Put on your helmets, Messieurs!
I guess that a VR helmet is the brightest symbol of digital epoch. Take for example some Hollywood films on this subject: a hero is certainly in a helmet on his head or a hypertrophied eyeglasses in order to get into this world and start a struggle against the world evil.
Eyesight turned to be the main perception source both in real and virtual world. That's why a lot of companies rack their brains over creation of convenient facilities allowing to plunge into the virtual world. IIS (Interactive Imaging Systems) is one of the pioneers in this field. Their first product (VFX1 virtual reality system) came onto the market more than 5 years ago, and although it was not a widespread product, it became a mean landmark on the way of virtual reality devices to an end-user. Before that moment a range of virtual technologies was a prerogative of the military. For example, variants of VR head mounted display for pilots of helicopters and some other military trainers have been used for a long time already. A usual user can only envy looking at the characteristics of the military devices. But note that such systems cost up to $250,000.
But the progress in the virtual reality systems is unfortunately moving too slow. Comparing it to the sphere of, for example, CPUs, it seems that the market of VR helmets is going through a complete deadlock. But it is wrong. First, recently the number of companies involved in production of such systems has greatly increased. Secondly, the devices have found an additional use. Usage of VR eyeglasses or helmets while watching DVD-movies (e.g. from a portable player) allows feeling like in the cinema. If you are interested I can recommend you this site where you can find a huge variety of VR devices.
First I want to give you a wide comment on what is a VR helmet and how it works. The VR helmet is a combination of three main systems of virtual reality:
The helmet works simply. You just connect it to the computer and get an image which is on the display at that moment. For more interesting modes, e.g. viewing of stereo or tracking in the virtual world, you are to have the appropriate software.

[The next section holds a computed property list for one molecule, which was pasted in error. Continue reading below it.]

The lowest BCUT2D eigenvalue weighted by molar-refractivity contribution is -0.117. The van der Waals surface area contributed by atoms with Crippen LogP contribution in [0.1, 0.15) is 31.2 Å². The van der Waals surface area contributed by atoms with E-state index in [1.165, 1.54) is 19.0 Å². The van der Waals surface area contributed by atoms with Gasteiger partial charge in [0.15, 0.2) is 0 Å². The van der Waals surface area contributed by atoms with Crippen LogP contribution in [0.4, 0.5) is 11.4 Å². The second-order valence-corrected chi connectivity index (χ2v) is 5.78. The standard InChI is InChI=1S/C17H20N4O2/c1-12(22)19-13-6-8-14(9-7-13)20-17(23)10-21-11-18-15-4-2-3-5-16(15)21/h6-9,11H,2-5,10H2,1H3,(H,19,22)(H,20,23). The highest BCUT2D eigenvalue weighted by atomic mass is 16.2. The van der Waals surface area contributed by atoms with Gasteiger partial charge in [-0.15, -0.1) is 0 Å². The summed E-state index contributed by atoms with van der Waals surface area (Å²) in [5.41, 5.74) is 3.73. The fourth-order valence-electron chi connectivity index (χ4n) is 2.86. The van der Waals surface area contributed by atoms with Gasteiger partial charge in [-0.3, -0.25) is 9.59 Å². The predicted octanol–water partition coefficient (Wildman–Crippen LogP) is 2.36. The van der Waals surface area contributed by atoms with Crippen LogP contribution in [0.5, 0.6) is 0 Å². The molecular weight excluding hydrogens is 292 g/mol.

Now we are turning to consideration of a definite model of the helmet.
The complete set includes the following things: the helmet, a black LinkBox ( all signal sources are connected to it), and cables. Unfortunately there were neither user's manual nor software. IIS site, however, contains all necessary things.
Besides, I got the CyberPack joystick, which a while ago was supplied together with the helmet, and now it's like an additional periphery. A principle of operation of this joystick is based on the tracking system working. The joystick has two sensors which controls its inclination to the right/left and forward/backward, and three buttons.
A base for all connections is the LinkBox. On the photo below you can see the whole variety of its connectors.
On the left photo you can see its side which is responsible for signal output. There are two connectors: S-Video and a the one connecting the LinkBox with the helmet. Besides, there is a power switch button for the whole system.
On the right photo you can see a side which provides communication with a computer. Left to right: Audio-in connects Line Out on the sound card, VGA - via a special pass-through cable is inserted into the video card connector, and a monitor is connected to it (see the photo below), RS-232 input connects a free COM port, and at last, power supply unit's connector provides operability of the whole system.